Available with Business Analyst license.
Rank similar sites is a tool used to score potential new sites against a known, well-performing site called a master site. Two techniques are available. The first, or conventional, technique compares values for up to five variables between the master site and the scored sites. You will assign a plus/minus percentage of the master site value that you want the new site values to fall within. Sites are then assigned a score of 1–5 based on the number of variables that match the criteria you set.
The second, more powerful technique uses a series of multivariate statistical techniques, including Principal Component Analysis (PCA), to create groups (factors) of like variables. This approach ranks the trade areas around each of the scored sites by comparing each of the scored site variable groups with the same variable groups of the master site. Choose the number of best (most similar) sites you want shown.
Why do some stores do better than others? The old real estate axiom of "Location, location, location" is usually the most important part of the answer. The rank similar sites is based on the idea that the characteristics of a master site can be used to rank similar sites elsewhere. Rank Similar Sites allows you to score any polygon data such as simple rings, drive times, other forms of trade areas, and census tracts. It also allows you to score point locations by associating the point with its underlying geography polygon and the characteristics of that polygon. You can get a quick overview of a large number of potential sites and pick the top-scoring sites for additional analysis.
The master site might be based on your best location or a typical location. You might choose a master site based on a store with a particular product mix or one that has the highest rate of same-store sales. You have to pick a master site candidate for the Rank Similar Sites tool to score against.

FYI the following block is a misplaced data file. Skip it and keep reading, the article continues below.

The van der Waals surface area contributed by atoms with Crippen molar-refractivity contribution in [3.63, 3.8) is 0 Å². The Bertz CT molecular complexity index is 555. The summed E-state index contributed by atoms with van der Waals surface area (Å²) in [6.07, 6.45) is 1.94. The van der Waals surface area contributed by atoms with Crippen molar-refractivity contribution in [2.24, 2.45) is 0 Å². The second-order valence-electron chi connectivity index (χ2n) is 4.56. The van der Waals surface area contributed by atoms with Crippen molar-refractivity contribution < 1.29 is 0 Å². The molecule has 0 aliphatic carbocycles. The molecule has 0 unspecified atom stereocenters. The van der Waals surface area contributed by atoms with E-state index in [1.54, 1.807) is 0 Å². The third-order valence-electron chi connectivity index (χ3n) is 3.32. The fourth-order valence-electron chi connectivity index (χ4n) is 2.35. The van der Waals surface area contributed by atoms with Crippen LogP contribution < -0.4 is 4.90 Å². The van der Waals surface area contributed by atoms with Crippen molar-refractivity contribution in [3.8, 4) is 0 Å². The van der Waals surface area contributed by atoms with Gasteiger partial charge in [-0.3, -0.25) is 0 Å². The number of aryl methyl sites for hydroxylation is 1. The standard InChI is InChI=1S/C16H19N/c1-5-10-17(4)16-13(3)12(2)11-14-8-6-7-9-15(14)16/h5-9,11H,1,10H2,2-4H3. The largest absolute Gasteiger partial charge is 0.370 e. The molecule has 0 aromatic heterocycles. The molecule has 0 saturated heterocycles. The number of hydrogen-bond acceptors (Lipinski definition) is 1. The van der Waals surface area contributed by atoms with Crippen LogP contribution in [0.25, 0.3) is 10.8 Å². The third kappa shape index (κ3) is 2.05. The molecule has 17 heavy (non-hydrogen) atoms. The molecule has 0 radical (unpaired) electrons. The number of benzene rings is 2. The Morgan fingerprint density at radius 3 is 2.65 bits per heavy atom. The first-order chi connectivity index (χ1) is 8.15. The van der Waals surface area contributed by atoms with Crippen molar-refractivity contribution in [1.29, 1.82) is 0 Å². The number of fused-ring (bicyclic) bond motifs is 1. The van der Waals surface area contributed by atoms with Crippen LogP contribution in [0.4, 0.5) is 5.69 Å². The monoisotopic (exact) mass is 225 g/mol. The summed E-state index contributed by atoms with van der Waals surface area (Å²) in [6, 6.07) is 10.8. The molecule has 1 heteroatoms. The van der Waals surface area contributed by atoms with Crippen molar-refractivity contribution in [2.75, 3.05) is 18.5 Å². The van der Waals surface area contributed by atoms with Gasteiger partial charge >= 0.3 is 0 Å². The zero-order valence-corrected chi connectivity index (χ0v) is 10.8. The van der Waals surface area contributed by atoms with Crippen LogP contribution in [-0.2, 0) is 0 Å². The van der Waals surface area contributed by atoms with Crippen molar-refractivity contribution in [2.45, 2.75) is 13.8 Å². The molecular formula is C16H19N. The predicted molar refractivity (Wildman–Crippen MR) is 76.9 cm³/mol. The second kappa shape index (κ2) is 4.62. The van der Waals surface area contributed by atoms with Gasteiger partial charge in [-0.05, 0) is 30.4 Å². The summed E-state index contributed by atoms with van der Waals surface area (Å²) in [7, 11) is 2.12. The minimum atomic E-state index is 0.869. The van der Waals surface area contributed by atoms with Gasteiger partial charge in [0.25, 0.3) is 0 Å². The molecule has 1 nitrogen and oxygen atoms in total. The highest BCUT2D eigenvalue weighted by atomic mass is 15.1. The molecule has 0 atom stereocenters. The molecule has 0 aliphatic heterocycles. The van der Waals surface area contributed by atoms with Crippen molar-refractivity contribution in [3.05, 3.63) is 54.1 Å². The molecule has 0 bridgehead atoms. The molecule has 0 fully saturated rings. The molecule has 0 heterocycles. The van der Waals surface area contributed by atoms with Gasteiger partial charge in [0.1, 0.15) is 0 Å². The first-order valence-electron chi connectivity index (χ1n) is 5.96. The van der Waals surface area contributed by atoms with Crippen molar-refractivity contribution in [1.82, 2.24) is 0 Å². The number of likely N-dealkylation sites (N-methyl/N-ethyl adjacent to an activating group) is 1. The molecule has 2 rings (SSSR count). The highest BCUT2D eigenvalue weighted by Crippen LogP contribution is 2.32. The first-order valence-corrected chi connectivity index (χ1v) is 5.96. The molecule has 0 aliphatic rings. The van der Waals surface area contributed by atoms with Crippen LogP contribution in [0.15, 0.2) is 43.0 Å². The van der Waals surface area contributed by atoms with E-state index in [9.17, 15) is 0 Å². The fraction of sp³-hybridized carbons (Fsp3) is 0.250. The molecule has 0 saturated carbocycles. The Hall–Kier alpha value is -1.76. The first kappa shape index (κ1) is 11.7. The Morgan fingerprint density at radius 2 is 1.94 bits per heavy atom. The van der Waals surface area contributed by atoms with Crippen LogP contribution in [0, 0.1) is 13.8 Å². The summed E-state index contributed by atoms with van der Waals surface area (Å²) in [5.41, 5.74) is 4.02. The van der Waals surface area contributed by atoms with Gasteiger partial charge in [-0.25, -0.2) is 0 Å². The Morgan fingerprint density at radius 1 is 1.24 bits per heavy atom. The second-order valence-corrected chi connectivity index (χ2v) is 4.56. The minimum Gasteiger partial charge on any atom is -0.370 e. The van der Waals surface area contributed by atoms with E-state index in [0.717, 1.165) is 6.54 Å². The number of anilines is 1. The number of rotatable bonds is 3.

The Rank similar sites tool also needs a number of sites to be scored (scored sites) against the master site. The master site and scored sites need to be in the same layer.
The Rank similar sites wizard is flexible in what is used for sites. Some examples of site inputs are a database of points added as a layer using the Store Setup wizard; a database of points geocoded by latitude-longitude or address and set up using the Analysis Layer Setup wizard; rings, drive times, or other trade areas created in Business Analyst; or any polygons added as a layer on the map and set up using the Analysis Layer Setup wizard. Although it isn't required, you should compare similar-sized areas around the master and scored sites. For example, if you're using a five-minute drive time around your master site, you should create and use a five-minute drive time around your scored sites.
Scored site rings can be generated around a set of points you determine to be important. Examples include points with traffic counts higher than a user-defined value, points representing empty parcels zoned commercial, or buildings for sale or lease.
A master site and sites to be ranked. The master site can be contained in the same layer as the sites to be ranked and can be either a point or polygon layer.
The example below shows typical output from a Rank Similar Sites analysis. The attribute table contains all the variables used to determine similarity, either from your database or from demographic layers, and a rank field. A thematic boundary layer is also added to the map showing the rankings. In this case, .5 mile trade areas were used around each potential site.
The columns and numbers they contain in the image above are described below:
- 2014 Median Age, 2014 Median Household Income and 2014 Median Net Worth - these variables represent demographic data aggregated from the underlying Block Group BDS layer extracted for the boundaries of each individual drive time area.
- RANK - this shows your Rank Similar Sites field. Rank 1 is your master site, ranks 2 is the potential site with the most similar characteristics for all variables in your analysis and so on. The ranked polygons are shown on the map thematically from red (master site/most similar) to yellow (least similar). Rank 1 is indicated by the green arrow.